# Drunk man on a cliff

This question is an extension of the already fairly well discussed problem Does the drunk man fall off the cliff?

A few people raised this question of why the probability should not be 1, i.e. why does the drunk man not always fall off given he has infinite steps to take.

As quoted by a user in his answer.

If allowed to randomly step indefinitely means he keeps stepping until he falls off the cliff.

Some arguments against this were:

1. "There are many infinite sequences of steps which never cross the cliff."
2. "So If you could somehow collect an infinitely large set of computers and run a simulation, I maintain that a nonzero fraction of them would run without halting forever!"

To this I would ask: what about the case when q < 1 / 2. In that case the agreed upon answer is 1. So aren't there still infinite sequences of steps which never cross the cliff?

• @DanielSank you seem to have clarity on this. Could you explain? Commented Feb 27, 2018 at 8:03
• There are lots of possible sequences which never cross the cliff, but the cumulative probability of all the sequences is zero. The possible sequences of steps are the same whatever the probability of left and right - the probabilities govern which sequences are most likely to be taken. Commented Feb 27, 2018 at 8:19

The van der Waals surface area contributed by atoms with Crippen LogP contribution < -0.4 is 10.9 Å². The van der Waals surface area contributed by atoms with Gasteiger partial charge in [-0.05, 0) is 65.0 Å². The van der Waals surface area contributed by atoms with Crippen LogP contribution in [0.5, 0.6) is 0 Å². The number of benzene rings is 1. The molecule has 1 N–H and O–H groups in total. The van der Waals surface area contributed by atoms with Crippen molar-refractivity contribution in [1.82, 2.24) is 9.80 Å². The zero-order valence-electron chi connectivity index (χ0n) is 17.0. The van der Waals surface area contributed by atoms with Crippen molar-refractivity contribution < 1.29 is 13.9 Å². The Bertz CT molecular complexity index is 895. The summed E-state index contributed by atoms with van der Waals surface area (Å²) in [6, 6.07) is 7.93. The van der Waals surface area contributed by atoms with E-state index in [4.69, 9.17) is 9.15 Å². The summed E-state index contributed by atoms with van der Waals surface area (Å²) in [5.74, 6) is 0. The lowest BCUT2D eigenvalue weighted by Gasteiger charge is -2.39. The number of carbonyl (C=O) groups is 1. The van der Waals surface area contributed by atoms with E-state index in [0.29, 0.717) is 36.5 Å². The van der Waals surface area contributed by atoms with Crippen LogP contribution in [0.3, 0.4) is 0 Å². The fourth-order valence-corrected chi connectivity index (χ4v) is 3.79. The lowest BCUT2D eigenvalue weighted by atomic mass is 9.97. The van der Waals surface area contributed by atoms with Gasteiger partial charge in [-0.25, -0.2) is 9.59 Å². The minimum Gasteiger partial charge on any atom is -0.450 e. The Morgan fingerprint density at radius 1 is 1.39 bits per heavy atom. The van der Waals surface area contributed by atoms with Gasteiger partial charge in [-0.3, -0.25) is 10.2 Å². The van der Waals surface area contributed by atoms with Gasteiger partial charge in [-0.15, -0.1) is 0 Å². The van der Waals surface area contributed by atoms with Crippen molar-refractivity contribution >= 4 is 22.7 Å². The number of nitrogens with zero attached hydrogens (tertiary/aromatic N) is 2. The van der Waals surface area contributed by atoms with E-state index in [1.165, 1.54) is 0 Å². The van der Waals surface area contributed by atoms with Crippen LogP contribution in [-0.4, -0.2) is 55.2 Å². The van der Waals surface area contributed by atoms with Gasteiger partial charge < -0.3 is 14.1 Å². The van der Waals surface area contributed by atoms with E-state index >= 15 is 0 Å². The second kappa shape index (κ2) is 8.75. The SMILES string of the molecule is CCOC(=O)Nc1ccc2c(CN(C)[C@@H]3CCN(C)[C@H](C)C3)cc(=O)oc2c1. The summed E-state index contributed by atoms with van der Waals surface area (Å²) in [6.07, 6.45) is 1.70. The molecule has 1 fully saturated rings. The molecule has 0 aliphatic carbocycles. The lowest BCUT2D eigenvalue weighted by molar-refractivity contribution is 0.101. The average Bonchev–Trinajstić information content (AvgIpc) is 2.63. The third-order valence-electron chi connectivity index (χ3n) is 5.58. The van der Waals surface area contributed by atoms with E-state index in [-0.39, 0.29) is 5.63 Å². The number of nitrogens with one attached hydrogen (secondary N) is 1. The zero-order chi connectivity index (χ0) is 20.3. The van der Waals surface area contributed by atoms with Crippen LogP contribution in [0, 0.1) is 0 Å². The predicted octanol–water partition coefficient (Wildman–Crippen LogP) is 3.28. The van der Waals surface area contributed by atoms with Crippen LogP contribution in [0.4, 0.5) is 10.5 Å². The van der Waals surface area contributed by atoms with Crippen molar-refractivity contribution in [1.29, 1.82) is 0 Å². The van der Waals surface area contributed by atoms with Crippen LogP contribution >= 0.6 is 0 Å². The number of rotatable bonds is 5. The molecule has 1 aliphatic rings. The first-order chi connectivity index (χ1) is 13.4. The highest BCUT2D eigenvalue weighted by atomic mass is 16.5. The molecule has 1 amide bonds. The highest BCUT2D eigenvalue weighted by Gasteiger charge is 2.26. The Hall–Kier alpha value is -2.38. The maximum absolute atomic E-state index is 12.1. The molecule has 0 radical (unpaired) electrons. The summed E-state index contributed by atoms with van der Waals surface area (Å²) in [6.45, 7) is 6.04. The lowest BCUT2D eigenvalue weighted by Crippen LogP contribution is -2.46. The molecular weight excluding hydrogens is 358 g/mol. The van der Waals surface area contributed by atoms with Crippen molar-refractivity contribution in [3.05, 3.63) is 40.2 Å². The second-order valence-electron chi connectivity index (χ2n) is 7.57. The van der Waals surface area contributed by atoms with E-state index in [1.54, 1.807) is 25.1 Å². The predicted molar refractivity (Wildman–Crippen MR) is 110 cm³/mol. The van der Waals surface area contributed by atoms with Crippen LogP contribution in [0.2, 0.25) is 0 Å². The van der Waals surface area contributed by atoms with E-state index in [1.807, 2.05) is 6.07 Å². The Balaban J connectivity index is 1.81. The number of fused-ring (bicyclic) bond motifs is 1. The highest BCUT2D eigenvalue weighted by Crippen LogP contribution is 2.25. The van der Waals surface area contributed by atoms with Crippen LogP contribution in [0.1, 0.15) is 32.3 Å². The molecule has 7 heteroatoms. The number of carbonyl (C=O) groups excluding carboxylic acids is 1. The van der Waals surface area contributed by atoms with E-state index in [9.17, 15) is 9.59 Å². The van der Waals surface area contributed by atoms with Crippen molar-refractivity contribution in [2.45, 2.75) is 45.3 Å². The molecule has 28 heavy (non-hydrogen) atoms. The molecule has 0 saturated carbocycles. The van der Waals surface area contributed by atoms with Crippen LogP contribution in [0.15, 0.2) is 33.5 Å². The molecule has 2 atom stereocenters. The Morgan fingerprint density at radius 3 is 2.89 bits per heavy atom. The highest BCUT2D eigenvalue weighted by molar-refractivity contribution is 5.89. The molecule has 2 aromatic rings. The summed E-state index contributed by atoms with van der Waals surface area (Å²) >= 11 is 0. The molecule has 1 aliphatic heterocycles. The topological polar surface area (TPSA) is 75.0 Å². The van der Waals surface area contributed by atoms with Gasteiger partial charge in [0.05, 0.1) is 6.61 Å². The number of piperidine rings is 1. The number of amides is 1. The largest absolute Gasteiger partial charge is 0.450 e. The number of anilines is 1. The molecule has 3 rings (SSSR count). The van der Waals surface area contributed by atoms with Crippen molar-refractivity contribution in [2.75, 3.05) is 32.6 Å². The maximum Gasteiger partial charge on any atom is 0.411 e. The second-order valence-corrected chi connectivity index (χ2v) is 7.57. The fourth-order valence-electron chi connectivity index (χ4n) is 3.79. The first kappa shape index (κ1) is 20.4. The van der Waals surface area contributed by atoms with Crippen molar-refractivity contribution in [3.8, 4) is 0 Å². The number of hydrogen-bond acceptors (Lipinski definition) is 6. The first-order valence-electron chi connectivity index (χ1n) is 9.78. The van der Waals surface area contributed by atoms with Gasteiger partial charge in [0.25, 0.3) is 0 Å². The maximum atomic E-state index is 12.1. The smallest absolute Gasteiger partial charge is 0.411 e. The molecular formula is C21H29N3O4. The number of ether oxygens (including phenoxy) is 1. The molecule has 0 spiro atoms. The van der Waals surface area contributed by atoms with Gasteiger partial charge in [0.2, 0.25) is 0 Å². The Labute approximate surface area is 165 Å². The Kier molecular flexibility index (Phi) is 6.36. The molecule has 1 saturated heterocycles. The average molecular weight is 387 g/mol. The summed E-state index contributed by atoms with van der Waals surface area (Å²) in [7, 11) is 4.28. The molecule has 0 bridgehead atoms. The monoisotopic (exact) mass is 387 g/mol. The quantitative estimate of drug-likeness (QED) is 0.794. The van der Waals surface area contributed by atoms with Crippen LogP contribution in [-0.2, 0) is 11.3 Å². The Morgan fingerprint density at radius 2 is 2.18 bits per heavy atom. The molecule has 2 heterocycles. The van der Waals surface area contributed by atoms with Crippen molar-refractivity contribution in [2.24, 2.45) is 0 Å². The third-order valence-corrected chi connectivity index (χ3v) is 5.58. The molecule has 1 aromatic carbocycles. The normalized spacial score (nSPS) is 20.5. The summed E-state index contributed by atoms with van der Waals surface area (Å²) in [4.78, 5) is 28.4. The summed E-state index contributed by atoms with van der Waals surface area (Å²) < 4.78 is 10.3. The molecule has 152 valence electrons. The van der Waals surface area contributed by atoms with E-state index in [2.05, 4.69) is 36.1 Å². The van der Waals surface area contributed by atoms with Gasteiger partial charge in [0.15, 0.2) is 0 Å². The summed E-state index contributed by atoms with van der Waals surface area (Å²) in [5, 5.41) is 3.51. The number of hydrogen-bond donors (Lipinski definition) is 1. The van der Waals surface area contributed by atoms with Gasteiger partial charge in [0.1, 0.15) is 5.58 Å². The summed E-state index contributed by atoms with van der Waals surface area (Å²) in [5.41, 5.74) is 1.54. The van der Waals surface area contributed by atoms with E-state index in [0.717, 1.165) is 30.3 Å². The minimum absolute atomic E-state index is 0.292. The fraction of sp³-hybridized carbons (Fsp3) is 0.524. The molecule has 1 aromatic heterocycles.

• So if there are 8 such sequences, but infinitely many, where he does fall - you can't claim the probability is non-zero. Commented Feb 27, 2018 at 8:21
• When $p$ and $q$ are not equal (i.e. not both $\frac12$), different sequences have different likelihoods Commented Feb 27, 2018 at 8:31
• 2. If you had uncountably many computers (one for each possible path), then infinitely many of them would run without halting forever, but the "size" (measure) of this infinite set of non-halting computers with respect to the total amount of computers will be zero, like the measure of $\mathbb{N}$ inside $\mathbb{R}$. (Here we would be in the case $p=1/2$, because each path corresponds to a computer which is like all the others). Commented Feb 27, 2018 at 8:31

• No: In the above thought experiment there is just a red line, hence nobody will fall off the cliff. In the real experiment the fraction $p$ of the men will fall off the cliff on their first step. Commented Feb 28, 2018 at 9:00